Trump admin got phone records of WaPo reporters covering Russia probe: report
The Justice Department under former President Trump obtained phone records of Washington Post reporters and attempted to get access to their email records surrounding their reporting on Russia’s efforts to meddle in the 2016 presidential election, according to a new report.
The Washington Post reported Friday that reporters Ellen Nakashima and Greg Miller, who still work for the paper, and Adam Entous, who previously reported for it, received letters from the Department of Justice (DOJ) saying they were “hereby notified that pursuant to legal process the United States Department of Justice received toll records associated with the following telephone numbers for the period from April 15, 2017 to July 31, 2017.”
The letters included the reporters’ work, home or cellphone numbers covering the time period detailed in the letter. They also said the DOJ sought “non content communication records” for reporters’ work email accounts but that the department never got the information.
The DOJ did not immediately respond to a request for comment from The Hill.
The Post panned the revelation that government officials had sought reporters’ phone records.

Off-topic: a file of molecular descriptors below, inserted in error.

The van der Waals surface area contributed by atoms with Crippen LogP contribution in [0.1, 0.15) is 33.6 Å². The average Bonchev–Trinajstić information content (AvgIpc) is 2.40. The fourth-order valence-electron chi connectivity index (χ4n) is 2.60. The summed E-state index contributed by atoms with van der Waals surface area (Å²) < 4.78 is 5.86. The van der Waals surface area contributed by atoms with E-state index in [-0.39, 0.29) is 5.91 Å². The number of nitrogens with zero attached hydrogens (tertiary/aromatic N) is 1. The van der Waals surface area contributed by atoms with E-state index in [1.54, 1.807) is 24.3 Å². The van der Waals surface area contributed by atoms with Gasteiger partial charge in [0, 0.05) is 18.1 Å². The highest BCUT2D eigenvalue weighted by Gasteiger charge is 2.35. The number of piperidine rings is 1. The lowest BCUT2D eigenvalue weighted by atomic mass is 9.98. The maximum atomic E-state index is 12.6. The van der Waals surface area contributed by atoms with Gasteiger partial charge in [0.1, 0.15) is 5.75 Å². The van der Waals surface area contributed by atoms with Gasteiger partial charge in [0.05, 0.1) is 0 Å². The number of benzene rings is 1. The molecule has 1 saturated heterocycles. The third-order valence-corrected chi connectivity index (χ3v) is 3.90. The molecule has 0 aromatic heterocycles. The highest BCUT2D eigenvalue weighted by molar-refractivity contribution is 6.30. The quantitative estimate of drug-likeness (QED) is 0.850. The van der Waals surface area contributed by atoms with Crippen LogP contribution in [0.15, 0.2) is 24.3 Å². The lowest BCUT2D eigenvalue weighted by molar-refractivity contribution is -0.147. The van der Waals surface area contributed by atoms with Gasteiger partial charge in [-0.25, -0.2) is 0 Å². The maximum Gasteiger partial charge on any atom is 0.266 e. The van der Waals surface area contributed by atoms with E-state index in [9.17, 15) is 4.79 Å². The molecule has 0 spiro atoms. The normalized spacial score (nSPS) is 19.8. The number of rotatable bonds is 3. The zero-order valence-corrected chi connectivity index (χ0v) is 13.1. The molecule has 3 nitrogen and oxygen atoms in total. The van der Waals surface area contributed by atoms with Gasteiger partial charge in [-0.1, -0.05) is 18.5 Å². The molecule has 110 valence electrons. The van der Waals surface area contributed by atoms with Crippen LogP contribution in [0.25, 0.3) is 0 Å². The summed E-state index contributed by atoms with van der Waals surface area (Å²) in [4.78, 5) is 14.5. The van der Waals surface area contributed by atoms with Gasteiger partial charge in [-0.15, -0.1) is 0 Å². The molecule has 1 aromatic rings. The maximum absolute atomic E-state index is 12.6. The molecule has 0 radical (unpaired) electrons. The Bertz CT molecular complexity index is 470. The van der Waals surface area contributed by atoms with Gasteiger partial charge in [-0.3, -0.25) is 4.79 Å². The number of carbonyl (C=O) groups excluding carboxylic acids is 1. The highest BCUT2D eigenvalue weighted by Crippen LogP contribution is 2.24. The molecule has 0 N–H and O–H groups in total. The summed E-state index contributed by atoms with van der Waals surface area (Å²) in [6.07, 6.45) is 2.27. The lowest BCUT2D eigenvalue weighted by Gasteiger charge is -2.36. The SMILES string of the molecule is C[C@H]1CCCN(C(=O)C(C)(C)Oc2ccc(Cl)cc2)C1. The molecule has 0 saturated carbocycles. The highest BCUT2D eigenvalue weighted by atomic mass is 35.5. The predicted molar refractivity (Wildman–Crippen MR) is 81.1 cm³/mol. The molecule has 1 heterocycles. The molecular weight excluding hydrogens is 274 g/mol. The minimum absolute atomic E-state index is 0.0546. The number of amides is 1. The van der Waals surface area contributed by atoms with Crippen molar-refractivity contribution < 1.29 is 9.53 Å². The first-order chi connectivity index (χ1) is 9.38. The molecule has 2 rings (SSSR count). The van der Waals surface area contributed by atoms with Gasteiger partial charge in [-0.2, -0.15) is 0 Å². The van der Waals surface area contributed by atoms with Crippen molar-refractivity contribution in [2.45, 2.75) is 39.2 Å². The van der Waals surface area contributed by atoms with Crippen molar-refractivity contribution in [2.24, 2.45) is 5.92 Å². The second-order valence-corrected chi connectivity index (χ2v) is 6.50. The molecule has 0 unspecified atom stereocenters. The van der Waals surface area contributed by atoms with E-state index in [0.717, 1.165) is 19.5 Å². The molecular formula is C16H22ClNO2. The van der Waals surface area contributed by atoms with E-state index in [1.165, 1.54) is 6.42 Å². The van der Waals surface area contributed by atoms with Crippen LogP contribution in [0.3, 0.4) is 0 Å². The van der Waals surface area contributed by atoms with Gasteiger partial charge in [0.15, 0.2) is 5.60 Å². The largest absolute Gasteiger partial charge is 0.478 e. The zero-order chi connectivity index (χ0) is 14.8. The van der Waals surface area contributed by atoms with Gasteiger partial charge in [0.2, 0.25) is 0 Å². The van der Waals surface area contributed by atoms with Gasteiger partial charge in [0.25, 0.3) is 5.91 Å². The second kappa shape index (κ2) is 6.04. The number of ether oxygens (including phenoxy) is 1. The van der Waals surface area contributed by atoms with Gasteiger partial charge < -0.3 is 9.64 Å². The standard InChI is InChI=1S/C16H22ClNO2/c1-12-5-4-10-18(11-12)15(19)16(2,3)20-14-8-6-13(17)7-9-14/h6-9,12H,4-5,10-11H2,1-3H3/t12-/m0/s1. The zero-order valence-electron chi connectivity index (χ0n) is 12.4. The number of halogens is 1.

“We are deeply troubled by this use of government power to seek access to the communications of journalists. The Department of Justice should immediately make clear its reasons for this intrusion into the activities of reporters doing their jobs, an activity protected under the First Amendment,” Cameron Barr, the Post’s acting executive editor, told the paper.
The letters sent to the reporters did not specify when the information was obtained, but the DOJ told the Post that the effort was started in 2020. The phone records the DOJ obtained included when calls were made, to whom they were made and how long phone conversations lasted.
Details of the conversations were not included in the records the DOJ obtained.
Such efforts by the DOJ are rare and must come from the attorney general. William Barr, who headed the DOJ for much of 2020 until Dec. 23, declined to comment to the Post.
“While rare, the Department follows the established procedures within its media guidelines policy when seeking legal process to obtain telephone toll records and non-content email records from media members as part of a criminal investigation into unauthorized disclosure of classified information,” Marc Raimondi, a DOJ spokesman, told the paper.
“The targets of these investigations are not the news media recipients but rather those with access to the national defense information who provided it to the media and thus failed to protect it as lawfully required,” he added.
The letters to the reporters did not specify why their records were sought, but the Post story Friday noted that near the end of the time period detailed in the correspondence, the journalists had written a story about a conversation in 2016 that then-Sen. Jeff Sessions (R-Ala.) had with Sergey Kislyak, Russia’s ambassador to the United States at the time, about the Trump campaign. They also wrote about the Obama administration’s efforts to combat against Russian election meddling in 2016.
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